Sirleaf's peace appeal as Liberia votes

Liberian President Ellen Johnson Sirleaf. FILE | NATION MEDIA GROUP 

Outgoing Liberian President Ellen Johnson Sirleaf called for peace as Liberians voted for her successor Tuesday.

The president, in a statement, said Liberians should cast their ballot with respect for one another, despite their political differences.

She told her compatriots to vote with their conscience to ensure the best candidate won.

Liberians were Tuesday voting for a new president and 73 members of the national legislature.

“It is an historic day for our nation, and for the consolidation of Liberia’s young democracy,” President Sirleaf said.

Oldest democracy

“For the first time in three generations, we will be transferring Presidential authority, democratically, and peacefully, from one elected leader to another,” she added in a televised addressed to the nation.

Mrs Sirleaf, who came to power in 2006 in the first post-war elections in Africa’s oldest democracy, is barred from running after serving two six-year terms as per the constitution.

But her ruling United Party’s candidate is her Vice-President Joseph Boakai.

Nonetheless the Liberian leader urged her compatriot to choose the candidates they considered the best.

“Remember that you are an empowered people, the future of the country is in your hands. No one is entitled to your vote –not because of party, ethnicity, religion or tribal affiliation,” she said.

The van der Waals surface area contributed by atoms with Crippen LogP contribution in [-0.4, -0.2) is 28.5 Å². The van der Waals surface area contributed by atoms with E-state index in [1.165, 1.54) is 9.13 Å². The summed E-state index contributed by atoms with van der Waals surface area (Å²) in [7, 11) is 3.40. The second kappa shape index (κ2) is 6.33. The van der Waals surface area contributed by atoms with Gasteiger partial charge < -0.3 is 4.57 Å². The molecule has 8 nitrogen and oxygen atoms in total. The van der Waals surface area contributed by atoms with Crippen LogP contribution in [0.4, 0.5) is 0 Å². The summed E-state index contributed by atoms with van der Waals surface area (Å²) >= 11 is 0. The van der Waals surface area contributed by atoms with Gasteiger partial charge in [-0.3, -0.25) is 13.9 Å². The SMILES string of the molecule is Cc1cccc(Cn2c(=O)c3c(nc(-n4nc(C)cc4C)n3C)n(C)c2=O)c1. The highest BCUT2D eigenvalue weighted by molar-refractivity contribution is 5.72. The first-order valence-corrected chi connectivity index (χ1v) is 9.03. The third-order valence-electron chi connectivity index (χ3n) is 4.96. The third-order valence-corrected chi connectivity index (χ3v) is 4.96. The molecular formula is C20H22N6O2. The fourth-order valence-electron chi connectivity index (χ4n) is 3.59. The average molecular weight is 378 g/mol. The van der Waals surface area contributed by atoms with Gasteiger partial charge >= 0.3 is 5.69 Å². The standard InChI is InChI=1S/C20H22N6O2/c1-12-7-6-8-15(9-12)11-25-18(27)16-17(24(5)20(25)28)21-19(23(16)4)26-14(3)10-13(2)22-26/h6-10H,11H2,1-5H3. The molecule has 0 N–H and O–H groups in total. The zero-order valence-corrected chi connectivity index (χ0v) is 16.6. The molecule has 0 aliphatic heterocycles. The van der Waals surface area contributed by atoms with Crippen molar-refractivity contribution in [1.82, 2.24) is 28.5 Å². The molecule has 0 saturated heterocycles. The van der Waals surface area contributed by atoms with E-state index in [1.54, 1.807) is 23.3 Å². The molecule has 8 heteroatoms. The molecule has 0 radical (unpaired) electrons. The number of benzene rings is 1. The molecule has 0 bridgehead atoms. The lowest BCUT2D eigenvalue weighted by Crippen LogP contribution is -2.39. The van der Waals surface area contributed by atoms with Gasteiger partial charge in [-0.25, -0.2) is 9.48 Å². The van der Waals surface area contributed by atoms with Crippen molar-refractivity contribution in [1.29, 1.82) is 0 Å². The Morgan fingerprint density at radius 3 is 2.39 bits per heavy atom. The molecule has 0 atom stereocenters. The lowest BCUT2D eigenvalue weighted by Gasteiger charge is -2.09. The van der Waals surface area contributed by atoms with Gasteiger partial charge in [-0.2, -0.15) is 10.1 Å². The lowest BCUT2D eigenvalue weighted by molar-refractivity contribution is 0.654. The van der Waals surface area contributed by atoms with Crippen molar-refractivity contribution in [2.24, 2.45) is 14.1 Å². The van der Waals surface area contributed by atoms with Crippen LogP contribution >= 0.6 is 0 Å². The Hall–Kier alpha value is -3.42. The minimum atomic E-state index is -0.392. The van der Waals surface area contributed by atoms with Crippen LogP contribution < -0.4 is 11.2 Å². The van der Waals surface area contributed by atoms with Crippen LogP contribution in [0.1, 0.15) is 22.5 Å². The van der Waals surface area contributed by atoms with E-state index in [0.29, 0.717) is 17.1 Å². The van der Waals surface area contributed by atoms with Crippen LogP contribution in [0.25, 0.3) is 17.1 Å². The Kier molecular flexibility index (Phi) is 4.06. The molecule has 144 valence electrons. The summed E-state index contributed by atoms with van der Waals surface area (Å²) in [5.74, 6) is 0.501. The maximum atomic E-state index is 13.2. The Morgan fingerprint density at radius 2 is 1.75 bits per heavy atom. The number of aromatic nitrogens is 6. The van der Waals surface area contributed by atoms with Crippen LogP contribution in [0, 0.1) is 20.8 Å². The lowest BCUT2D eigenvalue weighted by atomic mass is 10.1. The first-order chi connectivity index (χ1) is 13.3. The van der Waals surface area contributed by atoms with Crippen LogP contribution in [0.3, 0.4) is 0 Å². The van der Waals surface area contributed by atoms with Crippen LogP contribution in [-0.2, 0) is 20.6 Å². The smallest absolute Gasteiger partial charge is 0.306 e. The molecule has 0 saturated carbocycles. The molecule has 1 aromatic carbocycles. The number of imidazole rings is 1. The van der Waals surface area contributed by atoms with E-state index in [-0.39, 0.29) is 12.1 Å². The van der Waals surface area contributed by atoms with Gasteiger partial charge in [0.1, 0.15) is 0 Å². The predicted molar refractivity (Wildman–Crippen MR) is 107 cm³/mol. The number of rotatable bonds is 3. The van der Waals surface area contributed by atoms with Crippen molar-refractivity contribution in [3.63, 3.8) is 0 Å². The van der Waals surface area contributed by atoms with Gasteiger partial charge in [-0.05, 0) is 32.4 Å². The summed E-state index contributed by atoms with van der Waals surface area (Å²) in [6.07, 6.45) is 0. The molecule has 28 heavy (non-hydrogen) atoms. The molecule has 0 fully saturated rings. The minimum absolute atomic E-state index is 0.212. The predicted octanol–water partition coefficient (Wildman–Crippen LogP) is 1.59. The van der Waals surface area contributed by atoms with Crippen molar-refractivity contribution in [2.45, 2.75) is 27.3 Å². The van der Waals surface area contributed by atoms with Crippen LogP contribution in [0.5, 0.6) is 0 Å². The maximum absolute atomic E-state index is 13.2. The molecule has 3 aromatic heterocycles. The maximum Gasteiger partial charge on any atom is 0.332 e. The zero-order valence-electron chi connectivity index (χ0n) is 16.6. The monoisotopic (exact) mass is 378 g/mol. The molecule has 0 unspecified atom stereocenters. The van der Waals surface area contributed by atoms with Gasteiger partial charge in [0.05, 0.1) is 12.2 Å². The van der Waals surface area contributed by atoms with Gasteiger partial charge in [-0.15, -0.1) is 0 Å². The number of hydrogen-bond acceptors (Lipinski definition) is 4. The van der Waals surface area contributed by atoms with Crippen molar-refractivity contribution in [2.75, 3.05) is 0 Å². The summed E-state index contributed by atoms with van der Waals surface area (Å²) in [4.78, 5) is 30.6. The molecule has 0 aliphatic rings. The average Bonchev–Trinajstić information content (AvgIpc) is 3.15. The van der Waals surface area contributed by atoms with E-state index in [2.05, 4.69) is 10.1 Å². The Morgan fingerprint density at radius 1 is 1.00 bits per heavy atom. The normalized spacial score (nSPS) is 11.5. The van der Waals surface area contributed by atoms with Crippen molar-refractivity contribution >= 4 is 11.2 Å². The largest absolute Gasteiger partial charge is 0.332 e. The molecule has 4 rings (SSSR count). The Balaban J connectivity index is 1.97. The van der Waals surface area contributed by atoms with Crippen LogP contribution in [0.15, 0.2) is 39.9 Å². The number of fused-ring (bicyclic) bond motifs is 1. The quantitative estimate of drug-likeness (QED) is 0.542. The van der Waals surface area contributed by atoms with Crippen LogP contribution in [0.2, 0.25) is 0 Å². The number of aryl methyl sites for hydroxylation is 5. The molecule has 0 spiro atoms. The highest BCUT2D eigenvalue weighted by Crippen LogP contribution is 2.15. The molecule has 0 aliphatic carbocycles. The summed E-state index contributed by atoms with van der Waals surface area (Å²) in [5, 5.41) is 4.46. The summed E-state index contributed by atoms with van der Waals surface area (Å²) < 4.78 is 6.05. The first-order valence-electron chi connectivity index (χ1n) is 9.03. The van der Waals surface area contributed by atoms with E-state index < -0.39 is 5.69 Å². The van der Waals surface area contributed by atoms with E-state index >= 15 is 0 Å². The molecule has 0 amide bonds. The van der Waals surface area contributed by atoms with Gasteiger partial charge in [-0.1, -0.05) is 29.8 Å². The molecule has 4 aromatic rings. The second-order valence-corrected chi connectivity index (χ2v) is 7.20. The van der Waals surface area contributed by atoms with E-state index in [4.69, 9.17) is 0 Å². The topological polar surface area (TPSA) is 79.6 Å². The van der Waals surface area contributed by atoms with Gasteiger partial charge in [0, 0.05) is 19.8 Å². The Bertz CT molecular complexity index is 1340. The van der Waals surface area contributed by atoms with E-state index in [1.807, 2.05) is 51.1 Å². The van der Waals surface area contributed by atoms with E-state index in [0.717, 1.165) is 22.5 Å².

“Your loyalty is to your family, your children, and your children’s children, and their children. Vote for the persons you believe will make Liberia a better place.”

Mrs Sirleaf, Africa’s first ever elected woman president, also urged the contending parties to respect the outcome of the election as declared by the National Electoral Commission. She noted that in the event of grievances, an established system for accountability and transparency was in place to address them.

Former wife

She called on Liberians to reflect on how far the country had come, as a nation, and as a people, from a society destroyed by conflict and war, to one of the most vibrant democracies in West Africa.

Dozens of local and international observation missions, including the regional bloc Ecowas, the African Union, the European Union, and the US-based National Democratic Institute, were monitoring the election.

The run up to the poll was characterised by tension, amidst allegations of planned vote rigging by the incumbent.

Mr Boakai faces 19 other contenders for the top seat. But his main challenger is long time opposition leader George Opong Weah of the Congress for Democratic Change (CDC).

Mr Weah's running mate is a former wife of the jailed former Liberian president Charles Taylor, Ms Jewel Howard Taylor.

The controversial choice of running mate occasioned a sustained speculation that Taylor had been influencing the polls from his British jail cell.

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